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Commercial-Scale Chemical Recycling at Work

Nexus drop off

Converting partners of Nexus includes Royal Dutch Shell and Chevron Phillips among others.

Nexus, located in Atlanta, Ga., is an operational, commercially scaled converter of waste plastics to feedstocks, which in turn are converted back to virgin plastics.

The company recently announced it has entered into a strategic relationship with Wood, the global consulting and engineering company, to globally expand its advanced molecular plastics recycling business to meet significant market demand from global plastics producers. Wood will first assist Nexus with the expansion of its plant in Atlanta to better position the company for future phases of its global development.

I recently chatted with the company’s founder and CEO Jeff Gold, to find out more about the technology.

Can you give me an overview of Nexus?

Nexus is an operational, commercially-scaled converter of waste-to-virgin plastics from feedstocks that creates a 100% circular value chain. Converting partners include Royal Dutch Shell and Chevron Phillips among others. Process is environmentally friendly producing no waste water with air emissions well below established standards, end-to-end business infrastructure including engineering, software, front-end sorting, all regulatory requirements (EPA, State, Local)/ISCC Plus certification), training/safety, strategic pricing/positioning guided by financially-driven metrics. Compared to others, Nexus is lower Capex/ton installed, more efficient, 10-20% higher quality yield and able to pay for its incoming waste plastics. Operational and economically proven, Nexus has produced and shipped consistent, on-spec tanker loads to our off-take partners who blend it in their current streams and convert it to virgin plastics. Nexus is now rapidly siting plants in Europe, the U.S., and globally jointly with appropriate partners.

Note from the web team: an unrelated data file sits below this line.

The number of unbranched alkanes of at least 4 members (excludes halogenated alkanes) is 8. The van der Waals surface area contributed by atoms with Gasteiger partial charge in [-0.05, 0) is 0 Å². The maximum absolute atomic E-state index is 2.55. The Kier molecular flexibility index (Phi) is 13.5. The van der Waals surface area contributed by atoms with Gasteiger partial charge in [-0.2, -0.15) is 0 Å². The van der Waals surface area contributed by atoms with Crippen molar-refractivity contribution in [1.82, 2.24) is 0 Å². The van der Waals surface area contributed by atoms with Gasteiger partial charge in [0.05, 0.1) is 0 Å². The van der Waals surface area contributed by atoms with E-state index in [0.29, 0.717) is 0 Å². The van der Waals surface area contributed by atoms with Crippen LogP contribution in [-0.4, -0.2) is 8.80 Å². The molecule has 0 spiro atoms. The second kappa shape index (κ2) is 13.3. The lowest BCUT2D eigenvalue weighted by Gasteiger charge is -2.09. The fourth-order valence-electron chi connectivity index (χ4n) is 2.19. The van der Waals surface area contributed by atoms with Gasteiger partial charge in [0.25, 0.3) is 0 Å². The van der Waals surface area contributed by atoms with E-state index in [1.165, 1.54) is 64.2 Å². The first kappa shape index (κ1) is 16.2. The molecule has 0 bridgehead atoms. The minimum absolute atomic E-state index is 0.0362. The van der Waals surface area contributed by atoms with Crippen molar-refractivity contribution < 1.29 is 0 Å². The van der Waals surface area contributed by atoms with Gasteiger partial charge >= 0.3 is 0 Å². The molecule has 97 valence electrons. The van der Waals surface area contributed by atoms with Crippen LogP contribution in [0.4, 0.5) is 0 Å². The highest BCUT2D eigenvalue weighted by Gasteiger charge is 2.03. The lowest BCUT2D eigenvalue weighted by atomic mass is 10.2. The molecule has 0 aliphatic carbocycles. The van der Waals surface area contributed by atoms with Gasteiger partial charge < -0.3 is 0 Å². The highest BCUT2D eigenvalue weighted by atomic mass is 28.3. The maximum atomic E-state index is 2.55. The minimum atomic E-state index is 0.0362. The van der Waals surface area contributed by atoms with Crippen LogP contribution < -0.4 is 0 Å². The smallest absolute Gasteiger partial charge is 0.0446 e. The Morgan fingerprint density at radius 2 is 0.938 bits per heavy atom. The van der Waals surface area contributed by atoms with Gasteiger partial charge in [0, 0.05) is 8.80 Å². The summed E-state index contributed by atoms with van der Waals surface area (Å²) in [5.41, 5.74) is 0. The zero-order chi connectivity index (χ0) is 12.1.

When was the company founded, how many employees, location, etc.?

Nexus was founded in 2008 and began through intensive research which allowed development and operation of a pilot plant that in turn validated our technical and business approach sufficiently to attract the investment that resulted in our current commercial-scale plant and follow-on expansion. The company currently employs 50,000 employees around the world that make up its administrative, development, engineering, operational, procurement, and construction staff. Nexus is located in Atlanta, 20 minutes from the city/airport.

What’s the company’s main technology offering?

The Nexus technology is based on thermal depolymerization of incoming waste plastics within a pyrolysis reactor. The system includes a front end that manages and sorts incoming materials and is able to process a variety of waste plastics including polyethylene (PE), polypropylene (PP), and polystyrene (PS). Our system is able to accept and remove controlled levels of contamination such as paper, cardboard, moisture, and plastics like PET and PVC that do not convert to oil. Our approach is focused on achieving and maintaining a high energy and operational efficiency to attain the low CAPEX and OPEX which characterizes our commercial-scale system.

Can you detail what it means by a 100% circular waste plastics solution?

We consider our system to be a 100% circular solution for waste plastics owing to the fact that we are able to take in a variety of plastics in various forms, break them apart in a way that efficiently recovers their hydrocarbon molecules, and then send these molecules to be made into new, virgin plastics. This approach creates a cycle of production, use, and regeneration back to virgin product which makes the process truly circular. The only materials that are not recycled are those contaminants that are either not plastic (paper, wood, metal, etc.) or are plastics such as PET or nylon that do not break down into hydrocarbon molecules that can enter the regeneration cycle.

Is the technology a chemical recycling solution or is it something else?